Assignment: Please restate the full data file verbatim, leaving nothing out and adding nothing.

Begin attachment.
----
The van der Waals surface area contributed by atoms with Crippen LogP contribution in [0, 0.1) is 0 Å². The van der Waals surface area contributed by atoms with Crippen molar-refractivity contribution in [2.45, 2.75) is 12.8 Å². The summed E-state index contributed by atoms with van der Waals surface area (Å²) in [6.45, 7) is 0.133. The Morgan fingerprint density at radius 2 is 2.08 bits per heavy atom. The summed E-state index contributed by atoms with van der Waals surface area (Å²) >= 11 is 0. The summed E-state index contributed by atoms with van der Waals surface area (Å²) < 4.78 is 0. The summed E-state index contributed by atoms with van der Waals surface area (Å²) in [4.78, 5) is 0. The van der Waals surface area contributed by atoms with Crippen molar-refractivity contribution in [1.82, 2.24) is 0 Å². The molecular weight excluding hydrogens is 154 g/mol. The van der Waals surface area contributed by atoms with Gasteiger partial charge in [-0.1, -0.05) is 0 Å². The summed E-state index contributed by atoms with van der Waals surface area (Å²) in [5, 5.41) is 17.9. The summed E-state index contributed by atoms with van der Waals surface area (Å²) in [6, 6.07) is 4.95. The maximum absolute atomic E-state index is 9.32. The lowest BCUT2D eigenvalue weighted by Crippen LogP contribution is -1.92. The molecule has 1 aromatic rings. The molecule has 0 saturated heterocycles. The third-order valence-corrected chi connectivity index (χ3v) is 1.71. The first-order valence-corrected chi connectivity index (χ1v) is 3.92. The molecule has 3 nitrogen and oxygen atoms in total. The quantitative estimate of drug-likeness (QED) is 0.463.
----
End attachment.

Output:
The van der Waals surface area contributed by atoms with Crippen LogP contribution in [0, 0.1) is 0 Å². The van der Waals surface area contributed by atoms with Crippen molar-refractivity contribution in [2.45, 2.75) is 12.8 Å². The summed E-state index contributed by atoms with van der Waals surface area (Å²) in [6.45, 7) is 0.133. The Morgan fingerprint density at radius 2 is 2.08 bits per heavy atom. The summed E-state index contributed by atoms with van der Waals surface area (Å²) >= 11 is 0. The summed E-state index contributed by atoms with van der Waals surface area (Å²) < 4.78 is 0. The summed E-state index contributed by atoms with van der Waals surface area (Å²) in [4.78, 5) is 0. The van der Waals surface area contributed by atoms with Crippen molar-refractivity contribution in [1.82, 2.24) is 0 Å². The molecular weight excluding hydrogens is 154 g/mol. The van der Waals surface area contributed by atoms with Gasteiger partial charge in [-0.1, -0.05) is 0 Å². The summed E-state index contributed by atoms with van der Waals surface area (Å²) in [5, 5.41) is 17.9. The summed E-state index contributed by atoms with van der Waals surface area (Å²) in [6, 6.07) is 4.95. The maximum absolute atomic E-state index is 9.32. The lowest BCUT2D eigenvalue weighted by Crippen LogP contribution is -1.92. The molecule has 1 aromatic rings. The molecule has 0 saturated heterocycles. The third-order valence-corrected chi connectivity index (χ3v) is 1.71. The first-order valence-corrected chi connectivity index (χ1v) is 3.92. The molecule has 3 nitrogen and oxygen atoms in total. The quantitative estimate of drug-likeness (QED) is 0.463.